BATAVIA – Fifty-two organizations from Genesee, Wyoming and Livingston counties will benefit from $400,000 in impact grants from the United Way of Greater Rochester and the Finger Lakes.
“This includes more than $100,000 for 19 summer camp and after-school programs, providing children and youth with a safe place to socialize and learn new skills in leadership, literacy, arts, job readiness and more. Plus, working parents can rest assured that their children are in a safe space…” United Way of Greater Rochester and Finger Lakes President and CEO Jaime Saunders told GLOW YMCA on Tuesday.
More than $50,000 is being donated to seven food pantries and meals-on-wheels, helping seniors eat well and ensuring families have enough food to put a balanced meal on the table.
“Additional grants help people with disabilities access vaccinations and other efforts to prevent domestic violence,” she said. “It’s local. It’s here. It’s meaningful.
In making the announcement, Saunders marked the one-year anniversary of the merger of six local United Way groups to form United Way of Greater Rochester and the Finger Lakes.
“We had a vision of the strength and power of a region to increase the impact on local communities. And yet, it was a difficult year,” she said. “With rising costs, many families in our area are struggling to put food on the table. There is a severe lack of affordable, quality housing and mental health issues, especially among our children, have increased dramatically.
Saunders said a recent survey in the area found four in 10 families have lost income during the pandemic and five in 10 families report a loss of academic learning for their children.
Five in 10 families are concerned about the mental health of at least one child in their household.
“Before the pandemic, we know that one in five of our neighbors had to access personal support services to make ends meet,” Saunders said.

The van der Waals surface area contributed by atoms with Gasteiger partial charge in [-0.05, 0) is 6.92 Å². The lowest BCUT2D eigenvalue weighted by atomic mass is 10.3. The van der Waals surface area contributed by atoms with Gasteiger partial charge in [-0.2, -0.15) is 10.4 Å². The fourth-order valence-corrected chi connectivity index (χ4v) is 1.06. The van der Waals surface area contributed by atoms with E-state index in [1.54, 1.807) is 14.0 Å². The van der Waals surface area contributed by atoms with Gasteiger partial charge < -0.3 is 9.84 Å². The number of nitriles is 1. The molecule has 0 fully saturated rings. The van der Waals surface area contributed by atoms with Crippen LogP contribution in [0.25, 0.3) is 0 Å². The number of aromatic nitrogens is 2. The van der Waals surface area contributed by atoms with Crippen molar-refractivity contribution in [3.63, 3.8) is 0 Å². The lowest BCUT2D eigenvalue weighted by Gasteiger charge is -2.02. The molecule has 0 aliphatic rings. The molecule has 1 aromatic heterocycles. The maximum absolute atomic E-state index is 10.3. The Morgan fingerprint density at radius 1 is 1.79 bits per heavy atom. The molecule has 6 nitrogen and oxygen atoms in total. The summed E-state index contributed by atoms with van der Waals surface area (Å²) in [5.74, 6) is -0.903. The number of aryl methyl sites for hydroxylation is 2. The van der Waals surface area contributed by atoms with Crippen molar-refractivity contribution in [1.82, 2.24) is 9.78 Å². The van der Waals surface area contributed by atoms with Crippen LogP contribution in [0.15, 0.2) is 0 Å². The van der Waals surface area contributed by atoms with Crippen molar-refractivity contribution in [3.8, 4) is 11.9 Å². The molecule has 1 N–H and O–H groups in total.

Some businesses closed, some had layoffs and furloughs, and labor shortages. Despite the challenges employees may face, they have “digged deep” to support the community by organizing workplace campaigns, Saunders said.
“There are 97 workplace partners working with United Way in Genesee, Livingston and Wyoming (counties), paving the way for good in these difficult times,” she said.
The GLOW YMCA is one of the recipients of the impact grants, noted Greg Reed, district executive director of the GLOW YMCA.
“Our two main programs funded by this fund are our before and after school enrichment programs, also known as BASE, and our Liberty Center for Youth (in St. Anthony’s)…partnership with the city and also City Church. ,” he said.
Reed talked about BASE and what it does.
“We serve 10 school districts in Genesee and Livingston counties. For this next school year, we already plan to impact 166 families…” he said. “Our before and after school program also allows programs to operate for scholarships. One thing the Y is proud of is that we never refuse service due to an inability to pay. United Way funding really plays an insurmountable role in that regard.
Child care costs continue to rise, like everything else, Reed said.
“As minimum wage increases continue, we want to treat our workers well, because what their job is is not easy every day. There is a lot going on within families, and our staff are on the front line to provide stability and care for children in these situations,” he said. “Because of this, we are able to have low staff-to-child ratios. We can truly serve each child in their own way, provide academic support. »
The Liberty Center for Youth has been an incredible partnership for the Y, Reed said. He told the story of an anonymous young man and his family whom the program helped.
“John Doe… is also one of our daily participants. John’s involvement began at camp, with our camp now taking place, as well as our after-school programs. Once he got older, he started going to the Liberty Center for Youth,” Reed said.
His mother found the Y after escaping domestic abuse, changing her name, and starting a new life. John Doe’s mother, Jane, needed a childcare program so she could make ends meet by cleaning houses.
“Thanks to financial assistance, Jane (Doe) was able to pay for John’s child care at little cost to her and thanks to the Liberty Center and summer recreation, she no longer pays anything for that care,” said said Reed. “John has a learning disability, ADHD (Attention Deficit/Hyperactivity Disorder) as well as an IEP (Individualized Educational Plan) through school. Daily life can be difficult without the right supports in We have been working with John for over a year now and see a world of difference with his social skills and also his group dynamics.
Canandaigua National Bank and Trust vice president and chief financial officer Vince Yacuzzo, a managing partner of the United Way 2022 campaign, said CNB was inspired to create a $500,000 challenge grant in six counties this year. CNB will match each new and increased donation to the Community Impact Fund, up to a maximum of $500,000.
“The campaign year isn’t over, so we’re looking to maximize that…” Yacuzzo said. “We would really like to provide that $500,000. It would be a huge success. The entire CNB team is extremely proud to make such an important investment in Centraide and in our region.